Beginning last year, we saw plenty of companies begin to take the BYOD leap for a variety of reasons. They wanted to allow employees to bring their device of choice, remove restrictions and shift some of the cost burden. Doing so could help reduce the amount of management and support required. And, of course, because giving employees this freedom to bring in smartphones and tablets it would lead to a huge surge in productivity.
There’s no doubt that a robust BYOD solution and policy can help to increase productivity in your organization. Nearly every business has areas where employees could gain efficiency by having access to email or company data on any device – checking email on the commute or while in line for a coffee, updating client information while waiting for a doctor’s appointment, etc.
A study from Aberdeen suggests that while the average CIO will want to see a return in hard dollars or minutes saved, the conversation about BYOD productivity needs to discuss workflow efficiencies.
“Although the temptation is to measure specific processes and estimate the number of minutes shaved off routine activity, it’s advisable to look at process workflows that would otherwise have long bottlenecks without ubiquitous mobile access,” explained Aberdeen Group analyst Andrew Borg.
But it’s important to temper expectations and focus on where there are real gaps to fill rather than adding devices and a BYOD policy just for the sake of it. For example, it’s unrealistic that an employee with a laptop, tablet and smartphone – especially in a role that would not necessarily interact with customers – is probably not gaining much from all of those devices.
However, for employees that are remote or mobile, constantly on the move, and network with coworkers and employees, having a tablet device could make a significant difference. Light enough to take anywhere, agile enough to use at any time – a tablet device can really bring a wealth of benefits.
At healthcare facilities, tablets can take the point-of-care and truly move it to the patient, even allowing for real-time access and updates to records. Manufacturing managers are no longer confined to a desk and are able to check on processes and inventory as they walk around the site. For financial institutions, it means bringing premier customer service to the customer through interfaces with the data they need.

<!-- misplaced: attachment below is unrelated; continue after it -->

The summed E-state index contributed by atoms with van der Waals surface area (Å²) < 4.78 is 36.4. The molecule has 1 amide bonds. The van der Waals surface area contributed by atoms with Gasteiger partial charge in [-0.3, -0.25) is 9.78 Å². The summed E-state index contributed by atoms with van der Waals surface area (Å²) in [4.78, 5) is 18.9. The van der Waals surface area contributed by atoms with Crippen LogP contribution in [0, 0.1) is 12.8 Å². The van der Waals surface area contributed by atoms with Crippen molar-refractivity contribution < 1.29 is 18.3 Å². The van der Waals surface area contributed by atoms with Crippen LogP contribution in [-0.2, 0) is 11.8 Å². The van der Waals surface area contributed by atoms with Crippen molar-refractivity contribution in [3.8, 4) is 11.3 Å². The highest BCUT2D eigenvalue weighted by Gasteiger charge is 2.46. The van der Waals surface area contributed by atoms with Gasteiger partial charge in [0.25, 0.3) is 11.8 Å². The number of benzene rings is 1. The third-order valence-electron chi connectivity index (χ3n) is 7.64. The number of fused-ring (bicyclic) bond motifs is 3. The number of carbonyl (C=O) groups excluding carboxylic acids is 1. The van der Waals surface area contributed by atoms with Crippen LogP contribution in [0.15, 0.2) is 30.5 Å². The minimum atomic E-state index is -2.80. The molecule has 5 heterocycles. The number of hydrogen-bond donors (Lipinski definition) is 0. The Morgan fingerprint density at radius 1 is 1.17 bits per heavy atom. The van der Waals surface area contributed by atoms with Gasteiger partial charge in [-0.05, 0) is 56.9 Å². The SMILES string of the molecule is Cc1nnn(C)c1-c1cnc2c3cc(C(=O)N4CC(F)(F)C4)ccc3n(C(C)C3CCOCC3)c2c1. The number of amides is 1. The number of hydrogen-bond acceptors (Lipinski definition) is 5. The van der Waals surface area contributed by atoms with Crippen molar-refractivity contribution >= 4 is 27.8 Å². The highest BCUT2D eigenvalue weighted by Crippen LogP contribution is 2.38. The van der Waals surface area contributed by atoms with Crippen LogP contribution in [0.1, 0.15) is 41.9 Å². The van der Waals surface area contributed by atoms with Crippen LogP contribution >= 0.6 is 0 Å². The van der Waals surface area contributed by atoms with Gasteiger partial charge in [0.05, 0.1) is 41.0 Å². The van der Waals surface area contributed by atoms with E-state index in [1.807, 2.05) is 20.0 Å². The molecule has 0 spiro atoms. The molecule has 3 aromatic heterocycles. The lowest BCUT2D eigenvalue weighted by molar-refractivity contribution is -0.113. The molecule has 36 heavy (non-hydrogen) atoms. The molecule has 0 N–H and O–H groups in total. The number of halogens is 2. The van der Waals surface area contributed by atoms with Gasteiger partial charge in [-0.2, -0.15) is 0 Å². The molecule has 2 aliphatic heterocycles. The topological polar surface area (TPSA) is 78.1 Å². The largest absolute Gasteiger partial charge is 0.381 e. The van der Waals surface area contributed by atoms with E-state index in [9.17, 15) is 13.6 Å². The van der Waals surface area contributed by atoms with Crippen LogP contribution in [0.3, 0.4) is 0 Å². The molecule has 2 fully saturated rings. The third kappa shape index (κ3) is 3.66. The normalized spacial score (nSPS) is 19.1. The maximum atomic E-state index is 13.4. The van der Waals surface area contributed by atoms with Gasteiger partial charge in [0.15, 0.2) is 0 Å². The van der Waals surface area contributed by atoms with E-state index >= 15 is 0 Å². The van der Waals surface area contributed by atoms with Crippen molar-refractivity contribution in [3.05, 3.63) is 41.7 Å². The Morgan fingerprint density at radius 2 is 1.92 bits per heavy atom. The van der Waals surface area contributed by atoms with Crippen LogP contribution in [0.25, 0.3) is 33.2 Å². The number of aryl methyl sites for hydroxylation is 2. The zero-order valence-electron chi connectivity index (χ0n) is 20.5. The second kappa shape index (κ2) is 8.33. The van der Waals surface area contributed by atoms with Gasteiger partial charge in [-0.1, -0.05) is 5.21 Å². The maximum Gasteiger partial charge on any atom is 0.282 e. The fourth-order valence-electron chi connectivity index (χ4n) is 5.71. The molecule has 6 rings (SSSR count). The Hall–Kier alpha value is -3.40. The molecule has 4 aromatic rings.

In short, including new devices – that could be a part of a BYOD program – can completely upend your current business processes, rearrange and shrink the sales cycle, or allow for entirely new forms of collaboration.
However, like I said before, you have to temper expectations. While a BYOD policy that allows for iPhones looks extremely attractive to prospective employees that do not want to learn Android or Blackberry devices, you also need to consider the real reasons of why they are clamoring for this type of program. It is likely that at some point, employees will use these devices to gain easier access to websites that your network filters or blocks, use social networking sites, or complete personal activities alongside their professional tasks.
Most importantly, it’s critical to consider the risks of a BYOD program and take the time to weigh the productivity pros against the security cons. You could be allowing your employees to accidentally bring viruses or malware into the corporate network. And if you’re in a regulated industry – think HIPAA, SOX, etc. – there is another level of conversation that needs to happen to maintain compliancy.
Before taking the BYOD leap to make productivity gains, think things through with your IT department or bring in an outside, third party consultant like NetGain Technologies that can help you truly examine the positives and negatives before you architect a BYOD policy that fits your organization.
As 2013 progresses, we are going to see the BYOD trend gain traction and accelerate. Does your business BYOD? Are you prepared to do so? If you have questions about BYOD, feel free to post in the comments or tweet @NetGainTech.